For Mainland Chinese viewers who are new to Sun Xun’s work, Some Actions Which Haven’t Been Defined Yet In The Revolution offers an unforgettable experience, akin to a waking dream. Coursing through the film’s narrative is the logic of dreams, its landscape a torrent of ineffable, dark emotions. The soundtrack— created by Jin Shan— only amplifies these feelings. Like fallen fragments, the film’s visual elements come directly from life, as everyday images and organisms. Yet under Sun’s cool and fractional treatment, these quotidian abstractions— detached from the circumstances under which they arise— become symbols that are eerie and parched of emotion. Propelled by the music, the viewer is aware of being led somewhere, but upon arrival, there is no dark and gloom, no end of days. At the narrative climax, the corresponding images show the resolution of raw desire, yet this sexual profusion does not communicate a sense of climax or release, but instead, Freud’s death instinct, Thanatos. Then, one by one, animals that haunt the putrid corners— flies, roaches, rats, and snakes— appear on the screen.
The world constructed by Sun Xun in this film is unsettling, the stuff of nightmares. Long after watching the film, one finally realizes that the anxiety he feels is the result of the extreme ordinariness of the images. Just as before an earthquake hits, one experiences an apprehension that everything is wrong. And then, the question: Is something going to happen? Sun’s film inspires an anxiety that is deeply personal, unutterable but totally and psychologically real. While there are similarities with his earlier animation 21 Grams, such as the reappearance of the magician, the visual language here is closer to suppression than catharsis.
The title includes the word “revolution,” but what kind of revolution does Sun Xun advocate? Unlike the rallying crowds that populate news images of revolutionary movements, there are no masses in this film. The revolution that Sun describes is that of a solitary person and a scene of ruin. The person in the film picks out an insect from amongst his teeth, and then eats the insect again. Life alternates between flesh and skeleton, the eternal loudspeaker and plaza, the buzzing flies and mosquitoes, snakes and mice in the process of mutual ingestion— revolution is here also the endless cycle of matter moving through the cycle of life, evidenced by the relationship between the individual and natural organisms. Sun seems to say that despite the social significance of a revolution, its reality is inseparable from the life cycle of chirping insects. Nature moves forward, regardless of how many fists are raised in the air, or how many times.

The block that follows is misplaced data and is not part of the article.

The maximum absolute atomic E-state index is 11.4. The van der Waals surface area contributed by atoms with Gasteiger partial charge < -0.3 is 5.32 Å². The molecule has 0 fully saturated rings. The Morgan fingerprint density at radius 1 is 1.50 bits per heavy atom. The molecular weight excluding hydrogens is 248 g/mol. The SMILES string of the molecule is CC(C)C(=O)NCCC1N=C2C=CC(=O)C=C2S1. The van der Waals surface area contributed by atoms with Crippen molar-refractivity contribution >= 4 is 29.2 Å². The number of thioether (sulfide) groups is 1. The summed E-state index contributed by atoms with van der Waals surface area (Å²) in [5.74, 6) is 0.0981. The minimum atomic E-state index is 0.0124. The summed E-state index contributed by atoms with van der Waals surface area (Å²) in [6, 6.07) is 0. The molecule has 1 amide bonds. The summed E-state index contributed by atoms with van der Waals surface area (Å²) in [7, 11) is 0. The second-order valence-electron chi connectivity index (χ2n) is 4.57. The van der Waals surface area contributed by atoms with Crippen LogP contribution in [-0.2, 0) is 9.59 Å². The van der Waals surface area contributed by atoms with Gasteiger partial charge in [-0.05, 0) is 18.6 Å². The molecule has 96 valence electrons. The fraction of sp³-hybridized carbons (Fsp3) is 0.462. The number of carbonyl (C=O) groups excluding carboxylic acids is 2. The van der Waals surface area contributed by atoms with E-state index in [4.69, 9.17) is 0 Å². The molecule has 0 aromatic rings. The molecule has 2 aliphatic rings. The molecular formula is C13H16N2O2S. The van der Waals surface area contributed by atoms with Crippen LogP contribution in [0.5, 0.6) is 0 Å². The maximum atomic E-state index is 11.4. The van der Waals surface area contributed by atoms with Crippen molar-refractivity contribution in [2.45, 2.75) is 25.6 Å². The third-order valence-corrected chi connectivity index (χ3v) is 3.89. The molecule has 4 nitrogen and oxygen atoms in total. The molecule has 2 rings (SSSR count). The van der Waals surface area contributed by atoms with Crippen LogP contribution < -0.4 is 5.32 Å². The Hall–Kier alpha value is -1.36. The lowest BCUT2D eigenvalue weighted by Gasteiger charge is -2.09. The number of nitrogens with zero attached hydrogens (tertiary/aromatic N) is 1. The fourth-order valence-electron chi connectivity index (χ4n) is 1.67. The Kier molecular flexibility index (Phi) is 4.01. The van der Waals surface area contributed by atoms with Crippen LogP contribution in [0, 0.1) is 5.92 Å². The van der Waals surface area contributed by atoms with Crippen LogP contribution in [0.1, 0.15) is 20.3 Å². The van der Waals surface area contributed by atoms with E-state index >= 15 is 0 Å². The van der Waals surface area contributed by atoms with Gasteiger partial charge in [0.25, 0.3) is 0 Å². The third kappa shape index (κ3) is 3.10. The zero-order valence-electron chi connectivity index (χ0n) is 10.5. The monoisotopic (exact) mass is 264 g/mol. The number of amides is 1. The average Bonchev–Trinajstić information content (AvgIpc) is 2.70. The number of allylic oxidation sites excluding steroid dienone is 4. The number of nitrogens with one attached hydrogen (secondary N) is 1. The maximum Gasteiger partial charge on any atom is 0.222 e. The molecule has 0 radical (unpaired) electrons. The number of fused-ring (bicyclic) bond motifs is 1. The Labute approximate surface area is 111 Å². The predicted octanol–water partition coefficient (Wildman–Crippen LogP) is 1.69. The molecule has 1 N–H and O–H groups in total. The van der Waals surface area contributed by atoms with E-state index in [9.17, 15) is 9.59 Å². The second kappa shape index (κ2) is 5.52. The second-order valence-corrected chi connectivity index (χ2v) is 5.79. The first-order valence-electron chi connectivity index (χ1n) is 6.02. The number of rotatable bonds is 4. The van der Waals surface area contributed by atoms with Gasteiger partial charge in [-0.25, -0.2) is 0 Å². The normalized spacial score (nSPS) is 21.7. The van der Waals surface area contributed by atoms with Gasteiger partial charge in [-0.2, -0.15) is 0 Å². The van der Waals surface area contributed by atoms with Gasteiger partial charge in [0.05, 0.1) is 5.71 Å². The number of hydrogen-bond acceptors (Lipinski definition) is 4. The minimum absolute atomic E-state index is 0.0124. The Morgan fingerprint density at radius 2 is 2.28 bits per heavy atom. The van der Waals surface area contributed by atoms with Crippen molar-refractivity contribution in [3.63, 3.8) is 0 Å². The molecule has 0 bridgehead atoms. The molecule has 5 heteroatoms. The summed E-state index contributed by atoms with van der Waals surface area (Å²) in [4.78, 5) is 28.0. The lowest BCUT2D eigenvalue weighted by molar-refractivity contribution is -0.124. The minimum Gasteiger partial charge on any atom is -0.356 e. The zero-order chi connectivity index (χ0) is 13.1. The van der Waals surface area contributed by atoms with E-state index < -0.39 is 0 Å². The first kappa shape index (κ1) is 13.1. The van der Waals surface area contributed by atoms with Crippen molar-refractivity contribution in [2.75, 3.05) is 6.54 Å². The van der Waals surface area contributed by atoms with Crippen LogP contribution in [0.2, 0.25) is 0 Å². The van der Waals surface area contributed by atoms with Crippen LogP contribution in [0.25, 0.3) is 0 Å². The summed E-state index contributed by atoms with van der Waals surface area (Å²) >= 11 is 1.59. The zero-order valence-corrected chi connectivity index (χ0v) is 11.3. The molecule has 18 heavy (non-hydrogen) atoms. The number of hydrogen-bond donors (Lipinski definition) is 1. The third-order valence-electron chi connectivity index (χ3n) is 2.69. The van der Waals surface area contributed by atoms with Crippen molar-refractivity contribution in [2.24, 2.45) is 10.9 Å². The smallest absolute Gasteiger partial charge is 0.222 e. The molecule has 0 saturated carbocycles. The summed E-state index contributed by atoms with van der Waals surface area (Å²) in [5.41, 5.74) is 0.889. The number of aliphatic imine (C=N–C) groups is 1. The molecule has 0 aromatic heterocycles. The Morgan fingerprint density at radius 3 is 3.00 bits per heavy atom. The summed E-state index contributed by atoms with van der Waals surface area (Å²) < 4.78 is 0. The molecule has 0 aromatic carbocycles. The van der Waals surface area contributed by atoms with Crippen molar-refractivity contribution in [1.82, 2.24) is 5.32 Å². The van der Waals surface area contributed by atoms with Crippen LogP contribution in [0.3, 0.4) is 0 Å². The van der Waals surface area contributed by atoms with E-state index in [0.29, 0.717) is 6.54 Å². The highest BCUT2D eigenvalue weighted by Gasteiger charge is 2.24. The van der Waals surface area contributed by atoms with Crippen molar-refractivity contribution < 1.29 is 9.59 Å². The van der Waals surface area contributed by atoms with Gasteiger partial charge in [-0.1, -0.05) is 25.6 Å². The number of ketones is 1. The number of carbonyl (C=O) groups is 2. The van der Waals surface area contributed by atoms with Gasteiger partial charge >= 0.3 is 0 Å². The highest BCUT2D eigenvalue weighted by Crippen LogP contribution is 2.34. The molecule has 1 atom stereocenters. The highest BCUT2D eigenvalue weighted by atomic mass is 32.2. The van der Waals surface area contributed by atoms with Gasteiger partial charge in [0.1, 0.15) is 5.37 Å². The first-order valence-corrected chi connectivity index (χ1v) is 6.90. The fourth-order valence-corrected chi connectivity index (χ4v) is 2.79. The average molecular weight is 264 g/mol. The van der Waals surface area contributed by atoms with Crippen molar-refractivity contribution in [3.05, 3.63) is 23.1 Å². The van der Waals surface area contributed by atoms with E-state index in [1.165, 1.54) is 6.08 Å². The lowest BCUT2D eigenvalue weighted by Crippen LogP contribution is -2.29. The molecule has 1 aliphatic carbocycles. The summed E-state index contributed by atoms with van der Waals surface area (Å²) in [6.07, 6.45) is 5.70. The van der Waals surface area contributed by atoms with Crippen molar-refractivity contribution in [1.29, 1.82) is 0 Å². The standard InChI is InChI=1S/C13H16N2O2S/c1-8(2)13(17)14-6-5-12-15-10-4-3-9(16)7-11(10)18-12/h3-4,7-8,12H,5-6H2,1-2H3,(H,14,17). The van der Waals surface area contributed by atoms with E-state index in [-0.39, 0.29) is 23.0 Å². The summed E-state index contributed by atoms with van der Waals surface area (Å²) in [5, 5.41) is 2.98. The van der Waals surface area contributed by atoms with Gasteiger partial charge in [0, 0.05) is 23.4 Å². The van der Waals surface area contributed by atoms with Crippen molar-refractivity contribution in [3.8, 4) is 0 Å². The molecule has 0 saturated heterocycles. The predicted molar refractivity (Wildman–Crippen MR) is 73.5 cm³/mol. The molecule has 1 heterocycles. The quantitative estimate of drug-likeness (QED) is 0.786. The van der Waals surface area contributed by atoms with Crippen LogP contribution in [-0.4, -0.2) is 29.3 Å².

The narrative structure in Sun Xun’s film is composed by interweaving fragments of both latent and manifested meanings; it is both a revolution and a metaphor for our revolutionary desires. This narrative points less to the different realities contained between country borders— even if, considering Sun’s nationality, the woodcut images that he uses inextricably evoke Lu Xun and those ever-changing, revolutionary days— than to a certain type of behavior, or the individual itself. This abstract revolution occurs on the level of the individual and his existence.
And so ultimately, the images in this film carry us towards that profound understanding granted to us by writers like Kafka and Solzhenitsyn with their descriptions of human survival. Our literary memory and the reality of existence merge together to create a cultural longing that moves us as much as this film does. Liu Xi (Translated by JiaJing Liu)